Still via YouTube/Baltimore City State’s Attorney’s Office

Baltimore City State’s Attorney Marilyn Mosby said today that the now-infamous body cam footage of a city police officer placing a bag of drugs inside a soup can and then “finding” it wasn’t immediately noticeable when prosecutors were reviewing the footage early on.

“We looked at the videos when we first received them,” she said at a press conference, referring to all 10 available body cam videos from the January arrest. “This was something that wasn’t immediately visible or apparent to the assistant state’s attorney.”

She nevertheless defended her team’s reaction to the revelation of the footage, which appears to show Officer Richard Pinheiro placing the soup can with the bag of pills – suspected heroin, police revealed – into a dirty backyard in an alley, walking past two of his fellow officers, then going back and relocating it. Pinheiro’s questionable evidence-handling was captured on his own body camera, which records the first 30 seconds without audio before an officer activates it.

Mosby offered a timeline of the case’s path today: Evidence from discovery – including the body cam footage – was sent to the defendant’s attorney on April 17; her office presented a plea deal to the defendant on July 6, offering him jail time on a single drug possession charge for one pill of heroin found on his person; on July 12, the defendant’s attorney informed prosecutors of the controversial video; seeing the case damaged, prosecutors dropped the case altogether the next day.

Janice Bledsoe, Mosby’s deputy state’s attorney of criminal intelligence, added that her department notified the police Internal Affairs Division about the footage on Monday.

The Office of the Public Defender initially disseminated the footage of Pinheiro and his two fellow officers. Public defenders were outraged the man arrested had been held for months on $50,000 bail that he couldn’t’ afford to pay.

In a statement Wednesday, Debbie Katz Levi, head of the officer’s Special Litigation Section, said “such footage is meaningless if prosecutors continue to rely on these officers, especially if they do so without disclosing their bad acts.”

At a press conference, police showed reporters additional body camera footage indicating the three officers had other evidence from an alleged drug buy they had witnessed, including an additional bag of pills that they seized, which gave them cause to arrest the defendant.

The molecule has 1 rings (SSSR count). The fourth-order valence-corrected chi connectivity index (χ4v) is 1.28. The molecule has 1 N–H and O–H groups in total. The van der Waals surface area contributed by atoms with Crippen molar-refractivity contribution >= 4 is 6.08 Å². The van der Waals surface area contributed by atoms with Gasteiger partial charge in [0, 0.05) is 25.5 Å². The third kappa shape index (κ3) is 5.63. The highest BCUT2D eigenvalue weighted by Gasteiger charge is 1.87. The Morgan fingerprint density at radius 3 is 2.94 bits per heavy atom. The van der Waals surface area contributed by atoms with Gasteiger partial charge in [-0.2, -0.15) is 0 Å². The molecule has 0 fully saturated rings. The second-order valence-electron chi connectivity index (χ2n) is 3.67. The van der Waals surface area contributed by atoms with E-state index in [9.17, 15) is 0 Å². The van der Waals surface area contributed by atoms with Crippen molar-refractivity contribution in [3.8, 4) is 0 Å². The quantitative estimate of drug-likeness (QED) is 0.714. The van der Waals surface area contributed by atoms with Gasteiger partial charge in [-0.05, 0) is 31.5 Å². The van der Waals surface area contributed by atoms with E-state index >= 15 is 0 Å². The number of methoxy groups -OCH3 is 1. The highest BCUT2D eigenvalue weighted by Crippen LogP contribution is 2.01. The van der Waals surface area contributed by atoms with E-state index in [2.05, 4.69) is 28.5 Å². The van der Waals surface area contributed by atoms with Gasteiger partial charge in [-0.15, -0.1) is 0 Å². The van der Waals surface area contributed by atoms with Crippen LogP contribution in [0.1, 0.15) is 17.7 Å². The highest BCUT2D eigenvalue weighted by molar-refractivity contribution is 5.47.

Police Commissioner Kevin Davis said it remained unclear whether Pinheiro had planted the second bag of drugs, or if he was attempting to possibly reenact the discovery of the bag just to capture it on his body camera. He acknowledged that in either case, it was against department policy. One officer has been suspended, while two others were placed on administrative leave, police reveled.

“At the end of it all…I will call balls and strikes,” Davis said. “And if people need to be held accountable, they will be held accountable.”

The video has generated tremendous fallout for other cases involving the depicted trio of officers. Mosby said today that her team has identified “close to 100 cases” involving them.

Unfortunately, before they had sifted through all of those cases, one of the officers had already testified and been cross-examined about his involvement in the arrest involving the body cam footage, Mosby said.

that Mosby’s office failed to fulfill a “well-established constitutional obligation to disclose information that challenges the credibility” of police officers by not expediently spotting the controversial footage and notifying the defendant’s lawyer. “The Constitution does not build in any exception for delay,” she said.

“The State’s Attorney has a well-established constitutional obligation to disclose information that challenges the credibility of its officers,”Levi said in a statement Thursday after Mosby took the podium. “The Constitution does not build in any exception for delay.”

She continued, “At a minimum, they should have immediately informed defense counsel, considered releasing defendants, and requested a postponement in every case involving these officers.”

Ethan McLeod is a freelance reporter in Baltimore. He previously worked as an editor for the Baltimore Business Journal and Baltimore Fishbowl. His work has appeared in Bloomberg CityLab, Next City and...